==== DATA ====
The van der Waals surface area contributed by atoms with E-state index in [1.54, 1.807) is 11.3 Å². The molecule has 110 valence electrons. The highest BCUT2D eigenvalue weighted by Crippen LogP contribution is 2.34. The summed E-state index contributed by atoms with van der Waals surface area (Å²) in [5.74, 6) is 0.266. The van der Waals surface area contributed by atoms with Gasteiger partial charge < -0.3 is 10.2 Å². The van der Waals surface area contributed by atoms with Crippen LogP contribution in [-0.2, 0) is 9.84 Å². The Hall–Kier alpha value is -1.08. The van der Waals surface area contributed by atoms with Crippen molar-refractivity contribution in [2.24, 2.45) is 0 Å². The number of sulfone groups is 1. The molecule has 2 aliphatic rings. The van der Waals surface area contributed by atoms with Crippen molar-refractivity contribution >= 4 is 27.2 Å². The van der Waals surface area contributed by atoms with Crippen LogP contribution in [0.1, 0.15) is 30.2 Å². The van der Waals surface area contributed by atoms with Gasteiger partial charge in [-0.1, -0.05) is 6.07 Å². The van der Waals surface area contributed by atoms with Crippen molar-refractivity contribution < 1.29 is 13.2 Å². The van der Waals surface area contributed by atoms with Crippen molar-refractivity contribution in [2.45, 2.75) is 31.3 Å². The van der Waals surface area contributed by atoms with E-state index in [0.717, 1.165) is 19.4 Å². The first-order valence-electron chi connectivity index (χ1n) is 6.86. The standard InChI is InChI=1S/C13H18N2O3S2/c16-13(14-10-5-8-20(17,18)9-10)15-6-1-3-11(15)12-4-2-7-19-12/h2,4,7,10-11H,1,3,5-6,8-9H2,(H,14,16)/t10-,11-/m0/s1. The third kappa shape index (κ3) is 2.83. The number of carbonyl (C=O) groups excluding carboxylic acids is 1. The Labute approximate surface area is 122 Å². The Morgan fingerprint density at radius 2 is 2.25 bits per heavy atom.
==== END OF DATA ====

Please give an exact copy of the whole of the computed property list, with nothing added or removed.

The van der Waals surface area contributed by atoms with E-state index in [1.54, 1.807) is 11.3 Å². The molecule has 110 valence electrons. The highest BCUT2D eigenvalue weighted by Crippen LogP contribution is 2.34. The summed E-state index contributed by atoms with van der Waals surface area (Å²) in [5.74, 6) is 0.266. The van der Waals surface area contributed by atoms with Gasteiger partial charge < -0.3 is 10.2 Å². The van der Waals surface area contributed by atoms with Crippen LogP contribution in [-0.2, 0) is 9.84 Å². The Hall–Kier alpha value is -1.08. The van der Waals surface area contributed by atoms with Crippen molar-refractivity contribution in [2.24, 2.45) is 0 Å². The number of sulfone groups is 1. The molecule has 2 aliphatic rings. The van der Waals surface area contributed by atoms with Crippen molar-refractivity contribution >= 4 is 27.2 Å². The van der Waals surface area contributed by atoms with Crippen LogP contribution in [0.1, 0.15) is 30.2 Å². The van der Waals surface area contributed by atoms with Gasteiger partial charge in [-0.1, -0.05) is 6.07 Å². The van der Waals surface area contributed by atoms with Crippen molar-refractivity contribution < 1.29 is 13.2 Å². The van der Waals surface area contributed by atoms with Crippen molar-refractivity contribution in [2.45, 2.75) is 31.3 Å². The van der Waals surface area contributed by atoms with E-state index in [0.717, 1.165) is 19.4 Å². The first-order valence-electron chi connectivity index (χ1n) is 6.86. The standard InChI is InChI=1S/C13H18N2O3S2/c16-13(14-10-5-8-20(17,18)9-10)15-6-1-3-11(15)12-4-2-7-19-12/h2,4,7,10-11H,1,3,5-6,8-9H2,(H,14,16)/t10-,11-/m0/s1. The third kappa shape index (κ3) is 2.83. The number of carbonyl (C=O) groups excluding carboxylic acids is 1. The Labute approximate surface area is 122 Å². The Morgan fingerprint density at radius 2 is 2.25 bits per heavy atom.